The classic Tandy Color Computer (CoCo) series of computers featured only RF output right up until the release of the CoCo 3, which features not only RF, but also much needed color composite (mono audio) and RGB outputs. While composite is superior to RF and compatible with legacy software, for optimal use of supported CoCo 3-specific modes and software, you'll obviously want the superior RGB connection, which is incredibly sharp in comparison to the other two options. The catch with the RGB output is that the connector is non-standard and doesn't necessarily work with a wide range of monitors. (read more)
The RGB out on the CoCo 3 is found on its underside
Luckily, if you do have one of its supported monitors, you can still get these non-standard video cables directly from Cloud-9, listed under "Hardware" and "Modular Video Cable." Cables are sold that work with the standard Tandy RGB Color monitors, Magnavox 8CM515, NEC Multisync 3DS, and, likely the most widely available and versatile vintage monitor, the Commodore 1084, which typically supports four or more different video modes/inputs. The Magnavox, NEC, and Commodore cables mate to the "CoCo 3 Video Monitor Adapter Cable," which is the only cable you need to work with Tandy RGB Color Monitors like the CM-5. In other words, if you have anything other than a compatible Tandy RGB monitor, then you'll need to purchase two cables from Cloud-9 instead of just the one.
The "CoCo 3 Video Monitor Adapter Cable" mated to the "Commodore 1084S Monitor Cable DB-9 Mating Cable"
In any case, I'm lucky enough to own three Commodore 1084 monitors, as well as a few of the Tandy RGB monitors. What I always find interesting - and this is not news to those familiar with Commodore's monitors - is that there are actually a surprising number of variations in the Commodore 1084 monitor series. Some work with more stuff than others, and some have different connection options and features than others.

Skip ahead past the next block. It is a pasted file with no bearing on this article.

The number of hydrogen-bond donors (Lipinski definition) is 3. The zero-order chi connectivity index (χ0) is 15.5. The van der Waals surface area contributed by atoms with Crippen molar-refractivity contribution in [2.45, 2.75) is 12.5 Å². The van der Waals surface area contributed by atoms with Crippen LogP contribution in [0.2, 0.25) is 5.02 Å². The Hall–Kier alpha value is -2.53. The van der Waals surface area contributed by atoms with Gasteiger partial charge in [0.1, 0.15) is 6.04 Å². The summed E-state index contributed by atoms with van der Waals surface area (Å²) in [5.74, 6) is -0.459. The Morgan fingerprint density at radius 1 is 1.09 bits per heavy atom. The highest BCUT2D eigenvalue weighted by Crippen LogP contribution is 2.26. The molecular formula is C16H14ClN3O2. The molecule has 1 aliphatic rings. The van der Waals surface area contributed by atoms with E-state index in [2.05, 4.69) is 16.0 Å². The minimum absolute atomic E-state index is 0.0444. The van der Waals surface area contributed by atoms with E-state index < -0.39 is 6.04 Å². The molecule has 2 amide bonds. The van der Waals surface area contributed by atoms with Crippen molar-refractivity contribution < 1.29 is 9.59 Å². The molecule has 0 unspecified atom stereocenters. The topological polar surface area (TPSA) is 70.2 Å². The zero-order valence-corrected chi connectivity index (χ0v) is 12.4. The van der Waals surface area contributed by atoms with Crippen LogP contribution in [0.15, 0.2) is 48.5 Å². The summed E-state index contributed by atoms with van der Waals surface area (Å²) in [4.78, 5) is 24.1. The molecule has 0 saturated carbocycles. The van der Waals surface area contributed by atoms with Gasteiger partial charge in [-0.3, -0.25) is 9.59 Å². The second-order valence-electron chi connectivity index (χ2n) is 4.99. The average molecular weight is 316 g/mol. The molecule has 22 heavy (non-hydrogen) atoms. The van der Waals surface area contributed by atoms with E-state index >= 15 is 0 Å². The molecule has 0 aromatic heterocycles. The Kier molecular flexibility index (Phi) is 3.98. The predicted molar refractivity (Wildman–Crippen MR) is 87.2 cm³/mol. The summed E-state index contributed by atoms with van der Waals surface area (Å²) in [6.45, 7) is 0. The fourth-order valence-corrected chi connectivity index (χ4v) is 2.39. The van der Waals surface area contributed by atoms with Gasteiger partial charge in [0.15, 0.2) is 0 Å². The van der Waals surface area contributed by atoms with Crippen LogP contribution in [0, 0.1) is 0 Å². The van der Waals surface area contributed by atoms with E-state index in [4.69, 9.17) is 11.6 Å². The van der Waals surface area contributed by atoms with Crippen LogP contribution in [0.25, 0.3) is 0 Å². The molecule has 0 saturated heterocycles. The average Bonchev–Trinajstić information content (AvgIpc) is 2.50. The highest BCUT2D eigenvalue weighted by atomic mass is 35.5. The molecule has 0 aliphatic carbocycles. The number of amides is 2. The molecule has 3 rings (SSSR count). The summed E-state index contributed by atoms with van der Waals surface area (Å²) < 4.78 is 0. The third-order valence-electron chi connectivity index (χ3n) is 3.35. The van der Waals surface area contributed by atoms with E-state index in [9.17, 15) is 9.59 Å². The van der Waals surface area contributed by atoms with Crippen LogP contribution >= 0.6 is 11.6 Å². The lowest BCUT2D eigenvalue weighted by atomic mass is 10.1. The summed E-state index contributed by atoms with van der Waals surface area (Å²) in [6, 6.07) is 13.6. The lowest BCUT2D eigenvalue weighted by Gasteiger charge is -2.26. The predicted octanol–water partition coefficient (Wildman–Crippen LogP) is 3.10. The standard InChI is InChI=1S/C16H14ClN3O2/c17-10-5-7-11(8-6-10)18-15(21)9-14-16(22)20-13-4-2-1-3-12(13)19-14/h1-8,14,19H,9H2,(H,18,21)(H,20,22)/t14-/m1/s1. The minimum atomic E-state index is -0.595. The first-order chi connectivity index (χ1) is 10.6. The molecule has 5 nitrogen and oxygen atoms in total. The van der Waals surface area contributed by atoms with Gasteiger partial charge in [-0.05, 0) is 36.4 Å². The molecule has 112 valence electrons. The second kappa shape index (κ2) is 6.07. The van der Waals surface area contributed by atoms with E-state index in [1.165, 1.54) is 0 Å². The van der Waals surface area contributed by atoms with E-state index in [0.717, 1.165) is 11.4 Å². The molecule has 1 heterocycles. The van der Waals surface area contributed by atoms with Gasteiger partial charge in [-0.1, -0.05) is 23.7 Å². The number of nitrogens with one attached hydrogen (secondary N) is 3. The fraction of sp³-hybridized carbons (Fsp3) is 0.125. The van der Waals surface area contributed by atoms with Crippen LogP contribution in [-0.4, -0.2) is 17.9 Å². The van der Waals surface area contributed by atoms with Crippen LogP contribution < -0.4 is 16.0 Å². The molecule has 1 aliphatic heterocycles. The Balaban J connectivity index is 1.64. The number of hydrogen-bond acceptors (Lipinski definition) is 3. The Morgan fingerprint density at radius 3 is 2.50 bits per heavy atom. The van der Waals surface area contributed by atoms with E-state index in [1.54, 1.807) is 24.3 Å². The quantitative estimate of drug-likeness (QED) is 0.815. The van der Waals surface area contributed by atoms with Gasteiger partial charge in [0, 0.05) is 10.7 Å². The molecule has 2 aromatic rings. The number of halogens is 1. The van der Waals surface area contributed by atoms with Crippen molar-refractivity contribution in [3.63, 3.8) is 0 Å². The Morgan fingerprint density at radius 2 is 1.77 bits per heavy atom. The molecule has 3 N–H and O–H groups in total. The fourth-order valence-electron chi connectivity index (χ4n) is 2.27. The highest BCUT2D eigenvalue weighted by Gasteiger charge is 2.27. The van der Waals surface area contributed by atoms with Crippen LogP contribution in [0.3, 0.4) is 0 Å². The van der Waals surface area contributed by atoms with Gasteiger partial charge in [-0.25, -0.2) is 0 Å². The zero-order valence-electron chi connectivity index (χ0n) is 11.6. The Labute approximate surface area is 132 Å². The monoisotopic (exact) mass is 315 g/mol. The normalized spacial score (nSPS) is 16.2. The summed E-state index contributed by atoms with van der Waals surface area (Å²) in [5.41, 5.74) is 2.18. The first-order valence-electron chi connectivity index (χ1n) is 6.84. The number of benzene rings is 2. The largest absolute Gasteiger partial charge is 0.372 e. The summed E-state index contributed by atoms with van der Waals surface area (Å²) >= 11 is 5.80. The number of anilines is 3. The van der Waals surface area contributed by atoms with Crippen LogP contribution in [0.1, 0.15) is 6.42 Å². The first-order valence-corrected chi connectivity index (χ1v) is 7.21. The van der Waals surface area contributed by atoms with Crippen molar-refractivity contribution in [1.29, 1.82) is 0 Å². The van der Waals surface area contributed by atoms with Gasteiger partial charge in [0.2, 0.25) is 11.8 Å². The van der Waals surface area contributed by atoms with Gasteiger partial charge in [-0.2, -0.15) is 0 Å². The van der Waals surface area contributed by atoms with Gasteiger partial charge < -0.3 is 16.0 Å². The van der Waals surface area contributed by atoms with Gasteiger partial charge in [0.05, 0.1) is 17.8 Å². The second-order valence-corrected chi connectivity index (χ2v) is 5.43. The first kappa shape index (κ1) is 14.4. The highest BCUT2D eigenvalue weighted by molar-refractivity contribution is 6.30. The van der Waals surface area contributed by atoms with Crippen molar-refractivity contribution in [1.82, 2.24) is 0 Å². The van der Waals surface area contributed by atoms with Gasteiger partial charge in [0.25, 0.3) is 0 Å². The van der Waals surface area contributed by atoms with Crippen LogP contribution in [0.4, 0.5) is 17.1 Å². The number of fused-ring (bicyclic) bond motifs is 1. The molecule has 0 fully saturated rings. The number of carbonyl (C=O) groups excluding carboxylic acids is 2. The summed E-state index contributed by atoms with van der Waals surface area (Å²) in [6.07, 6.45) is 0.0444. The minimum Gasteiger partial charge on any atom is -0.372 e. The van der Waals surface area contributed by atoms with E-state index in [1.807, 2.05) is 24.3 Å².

The CM-5 and its built-in male cable
I had no issue with using the "CoCo 3 Video Monitor Adapter Cable" with the Tandy RGB Color Monitor CM-5. The female connector on the cable mated perfectly to the male connector on the CM-5.
The Commodore 1084S-D1 has a flat RGB connector with a female input.
The 1084S-D1 has a flat RGB connector with a female input
Unfortunately, the supplied combination of "CoCo 3 Video Monitor Adapter Cable" and "Commodore 1084S Monitor Cable DB-9 Mating Cable" results in a similar female output. That's where a simple gender changer comes in, which I got on Amazon, and is called the StarTech.com Slimline Serial DB9 Gender Changer - M/M (GC9SM).
With the gender changer, I was able to get it to work, though you'll likely have to fiddle a bit with the screws on the gender changer and the posts on the input on the back of the monitor to make a solid connection.
I then tried the same thing on the Commodore 1084S-D2, which has a similar flat female input to the D1.
The 1084S-D2 also has a flat RGB connector with a female input